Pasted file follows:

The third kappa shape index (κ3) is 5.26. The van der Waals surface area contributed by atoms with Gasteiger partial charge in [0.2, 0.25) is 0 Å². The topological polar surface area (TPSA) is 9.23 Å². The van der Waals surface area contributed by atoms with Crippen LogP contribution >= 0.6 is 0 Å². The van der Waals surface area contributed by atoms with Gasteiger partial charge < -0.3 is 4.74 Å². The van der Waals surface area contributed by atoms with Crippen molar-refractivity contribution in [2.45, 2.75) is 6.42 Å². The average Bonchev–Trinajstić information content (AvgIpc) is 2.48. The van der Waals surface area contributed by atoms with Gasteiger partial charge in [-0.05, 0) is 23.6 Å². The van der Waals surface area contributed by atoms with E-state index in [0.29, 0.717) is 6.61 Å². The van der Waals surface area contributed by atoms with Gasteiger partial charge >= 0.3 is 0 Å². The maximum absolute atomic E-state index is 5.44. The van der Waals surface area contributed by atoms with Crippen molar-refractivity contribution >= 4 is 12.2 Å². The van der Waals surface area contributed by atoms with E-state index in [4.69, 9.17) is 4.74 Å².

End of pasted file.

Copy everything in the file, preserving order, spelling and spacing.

The third kappa shape index (κ3) is 5.26. The van der Waals surface area contributed by atoms with Gasteiger partial charge in [0.2, 0.25) is 0 Å². The topological polar surface area (TPSA) is 9.23 Å². The van der Waals surface area contributed by atoms with Crippen LogP contribution >= 0.6 is 0 Å². The van der Waals surface area contributed by atoms with Gasteiger partial charge < -0.3 is 4.74 Å². The van der Waals surface area contributed by atoms with Crippen molar-refractivity contribution in [2.45, 2.75) is 6.42 Å². The average Bonchev–Trinajstić information content (AvgIpc) is 2.48. The van der Waals surface area contributed by atoms with Gasteiger partial charge in [-0.05, 0) is 23.6 Å². The van der Waals surface area contributed by atoms with E-state index in [0.29, 0.717) is 6.61 Å². The van der Waals surface area contributed by atoms with Gasteiger partial charge >= 0.3 is 0 Å². The maximum absolute atomic E-state index is 5.44. The van der Waals surface area contributed by atoms with Crippen molar-refractivity contribution >= 4 is 12.2 Å². The van der Waals surface area contributed by atoms with E-state index in [4.69, 9.17) is 4.74 Å².